Evolution of the deep and bottom waters of the Scotia Sea,
Southern Ocean, during 1995-2005
The Southern Ocean hosts the formation of the densest layers of the oceanic overturning circulation, and provides a climatically sensitive element of deep ocean ventilation. An oceanographic section across the eastern Scotia Sea occupied in 1995, 1999 and 2005 reveals significant variability in the deep and bottom waters of Southern Ocean origin. Warming (~0.1ºC) of the warm mid-layer waters in the Scotia Sea between 1995 and 1999 reversed through to 2005, reflecting changes seen earlier upstream in the Weddell Sea. The volume of deep waters with potential temperature less than 0ºC decreased during 1995-2005, though such a reduction was only clear between 1995 and 1999 at the southern end of the section. The abyssal waters of the eastern Scotia Sea apparently changed circulation between 1995 and 1999, with the dominant point of their entry to the basin shifting from the south to the northeast; by 2005, the former route had regained dominance. These changes are best explained by interannual variations in the deep waters exiting the Weddell Sea, superimposed on a longer-term (decadal) warming trend. The interannual variations are related to changes in the strength of the Weddell Gyre, reflecting large-scale atmospheric variability that may include the El Niño / Southern Oscillation phenomenon. The Scotia Sea is the most direct pathway for dense waters of the overturning circulation emanating from the Weddell Sea to fill much of the world ocean abyss. The regional changes reported here have the potential to affect the climatically significant ventilation of the global ocean abyss.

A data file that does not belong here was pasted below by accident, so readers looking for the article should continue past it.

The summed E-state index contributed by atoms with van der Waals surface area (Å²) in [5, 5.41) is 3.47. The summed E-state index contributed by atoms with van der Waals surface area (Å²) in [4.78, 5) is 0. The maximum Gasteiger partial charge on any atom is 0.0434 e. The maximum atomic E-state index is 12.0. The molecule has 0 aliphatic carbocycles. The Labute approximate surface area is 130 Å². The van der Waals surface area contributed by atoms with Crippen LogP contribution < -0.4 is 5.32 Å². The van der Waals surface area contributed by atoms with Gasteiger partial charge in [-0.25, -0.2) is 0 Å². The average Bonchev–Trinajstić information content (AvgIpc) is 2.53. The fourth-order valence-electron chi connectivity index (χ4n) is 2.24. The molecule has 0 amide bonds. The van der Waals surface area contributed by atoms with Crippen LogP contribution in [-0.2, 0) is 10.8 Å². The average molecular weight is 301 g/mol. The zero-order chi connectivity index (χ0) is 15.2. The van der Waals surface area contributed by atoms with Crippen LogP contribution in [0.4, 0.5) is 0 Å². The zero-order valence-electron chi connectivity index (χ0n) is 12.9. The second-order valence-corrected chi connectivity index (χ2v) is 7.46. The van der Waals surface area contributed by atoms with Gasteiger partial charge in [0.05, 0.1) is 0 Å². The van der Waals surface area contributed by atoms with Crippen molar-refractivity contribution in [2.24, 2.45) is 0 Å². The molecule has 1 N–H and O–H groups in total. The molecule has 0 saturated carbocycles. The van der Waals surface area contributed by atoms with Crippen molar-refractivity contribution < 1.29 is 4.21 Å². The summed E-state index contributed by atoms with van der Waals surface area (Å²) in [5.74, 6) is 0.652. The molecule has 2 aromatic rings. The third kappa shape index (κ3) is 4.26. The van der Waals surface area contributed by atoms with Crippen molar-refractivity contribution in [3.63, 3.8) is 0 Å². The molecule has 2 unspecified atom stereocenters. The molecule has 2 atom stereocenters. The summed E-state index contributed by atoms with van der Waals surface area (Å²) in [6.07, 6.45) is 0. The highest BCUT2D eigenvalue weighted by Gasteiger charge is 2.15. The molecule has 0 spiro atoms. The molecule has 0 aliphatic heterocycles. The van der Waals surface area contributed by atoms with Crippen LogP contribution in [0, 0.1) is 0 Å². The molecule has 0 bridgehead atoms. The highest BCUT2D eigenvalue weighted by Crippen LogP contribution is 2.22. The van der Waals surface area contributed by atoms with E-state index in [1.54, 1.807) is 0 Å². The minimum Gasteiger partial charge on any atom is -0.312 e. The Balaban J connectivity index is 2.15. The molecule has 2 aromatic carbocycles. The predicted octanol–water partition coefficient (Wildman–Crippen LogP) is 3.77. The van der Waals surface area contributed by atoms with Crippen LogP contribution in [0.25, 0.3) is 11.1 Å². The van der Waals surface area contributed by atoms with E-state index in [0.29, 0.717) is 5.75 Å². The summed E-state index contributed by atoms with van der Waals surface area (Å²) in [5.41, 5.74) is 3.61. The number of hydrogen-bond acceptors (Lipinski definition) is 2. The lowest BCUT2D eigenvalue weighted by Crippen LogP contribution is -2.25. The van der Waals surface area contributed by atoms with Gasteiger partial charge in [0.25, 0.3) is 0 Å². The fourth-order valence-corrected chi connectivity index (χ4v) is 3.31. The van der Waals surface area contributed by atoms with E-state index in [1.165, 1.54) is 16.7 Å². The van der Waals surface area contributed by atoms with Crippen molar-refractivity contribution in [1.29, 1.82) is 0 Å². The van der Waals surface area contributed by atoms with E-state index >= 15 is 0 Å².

Authors: Meredith, Michael P., Naveira Garabato, Alberto C., Gordon, Arnold L., Johnson, Gregory C.